While endorsed by many serial Congressmen, a majority of Congress recognize that this Act would violate their oaths to the Constitution.

Pres. Bush also said he was firmly against it, and it is widely expected that the Supreme Court would strike down such an outrageous assault on our liberties.

Therefore, it will very likely be passed by Congress, signed by the President and approved by the Court in time for next Christmas.

Justice O'Conner could not be reached for comment, as she was busy researching Saudi court rulings regarding the celebration of Christmas in Mecca.

When asked what was next on the Reform agenda, Squinter McCain, now in full 'Bruce-Dern-on-a-meth-bender' mode, said: "Ya' know...the 4th of July has always kinda' bugged me."

Posted by Noel at 09:33 AM | Comments (1)

December 29, 2003

"How to Explain Conservatism to Your Squishy Liberal Friends:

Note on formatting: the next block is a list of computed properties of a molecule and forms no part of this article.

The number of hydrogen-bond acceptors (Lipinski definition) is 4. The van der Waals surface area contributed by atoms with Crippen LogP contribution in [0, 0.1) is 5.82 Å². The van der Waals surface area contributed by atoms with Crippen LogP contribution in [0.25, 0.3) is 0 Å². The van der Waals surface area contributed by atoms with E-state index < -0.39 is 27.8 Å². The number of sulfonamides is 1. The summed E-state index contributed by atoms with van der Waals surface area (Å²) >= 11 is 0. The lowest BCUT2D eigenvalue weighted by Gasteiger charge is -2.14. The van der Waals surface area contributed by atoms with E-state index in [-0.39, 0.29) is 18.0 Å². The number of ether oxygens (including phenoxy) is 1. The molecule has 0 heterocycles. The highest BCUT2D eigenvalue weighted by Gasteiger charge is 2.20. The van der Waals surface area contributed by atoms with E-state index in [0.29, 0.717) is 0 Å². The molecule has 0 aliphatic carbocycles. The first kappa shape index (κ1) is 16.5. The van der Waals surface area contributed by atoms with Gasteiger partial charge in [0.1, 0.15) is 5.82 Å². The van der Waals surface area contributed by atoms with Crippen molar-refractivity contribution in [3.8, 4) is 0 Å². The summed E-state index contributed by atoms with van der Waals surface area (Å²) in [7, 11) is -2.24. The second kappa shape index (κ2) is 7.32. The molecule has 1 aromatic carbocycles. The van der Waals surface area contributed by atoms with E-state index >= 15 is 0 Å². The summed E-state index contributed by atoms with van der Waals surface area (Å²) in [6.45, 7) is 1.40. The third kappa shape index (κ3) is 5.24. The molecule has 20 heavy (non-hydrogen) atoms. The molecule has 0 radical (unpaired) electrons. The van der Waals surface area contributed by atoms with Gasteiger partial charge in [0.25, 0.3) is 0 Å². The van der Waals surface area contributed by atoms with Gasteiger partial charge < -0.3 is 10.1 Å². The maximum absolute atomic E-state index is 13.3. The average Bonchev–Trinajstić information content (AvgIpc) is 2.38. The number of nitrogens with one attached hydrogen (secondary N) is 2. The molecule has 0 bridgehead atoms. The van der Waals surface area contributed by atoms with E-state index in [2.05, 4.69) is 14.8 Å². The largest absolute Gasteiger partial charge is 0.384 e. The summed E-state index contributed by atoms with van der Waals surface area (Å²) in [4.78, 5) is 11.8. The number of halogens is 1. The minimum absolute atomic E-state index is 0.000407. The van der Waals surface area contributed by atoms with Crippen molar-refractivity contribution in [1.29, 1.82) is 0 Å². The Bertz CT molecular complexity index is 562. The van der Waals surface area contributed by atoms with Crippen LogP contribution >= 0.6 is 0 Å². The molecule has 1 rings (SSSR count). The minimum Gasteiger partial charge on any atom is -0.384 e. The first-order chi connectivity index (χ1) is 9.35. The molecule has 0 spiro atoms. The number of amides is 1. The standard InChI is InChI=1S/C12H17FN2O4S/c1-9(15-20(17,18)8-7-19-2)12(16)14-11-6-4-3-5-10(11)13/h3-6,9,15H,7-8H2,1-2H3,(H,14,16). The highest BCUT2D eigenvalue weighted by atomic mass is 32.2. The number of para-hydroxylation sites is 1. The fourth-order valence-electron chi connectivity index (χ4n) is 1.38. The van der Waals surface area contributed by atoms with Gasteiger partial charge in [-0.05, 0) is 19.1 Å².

Individualism 'R' Us"---an essay by P. J. O'Rourke

"The individual is the wellspring of conservatism. The purpose of conservative politics is to defend the liberty of the individual and - lest individualism run riot - insist upon individual responsibility."

..."That we are individuals - unique, disparate and willful - is something we understand instinctively from an early age. No child ever wrote to Santa: "Bring me - and a bunch of kids I've never met - a pony, and we'll share.""

..."The first question of political science is - or should be: "What is good for everyone?" And, by "everyone" we must mean "all individuals.""

"The question can't be: "What is good for a single individual?" That's megalomania, which is, like a New Hampshire presidential primary, the art of politics, not political science."

"And the question can't be: "What is good for some individuals?" Or even: "What is good for the majority of individuals?" That's partisan politics, which, at best, leads to Newt Gingrich or Pat Schroeder and, at worst, leads to Lebanon or Rwanda."

"Finally, the question can't be: "What is good for individuals as a whole?" There's no such thing. Individuals are only available individually."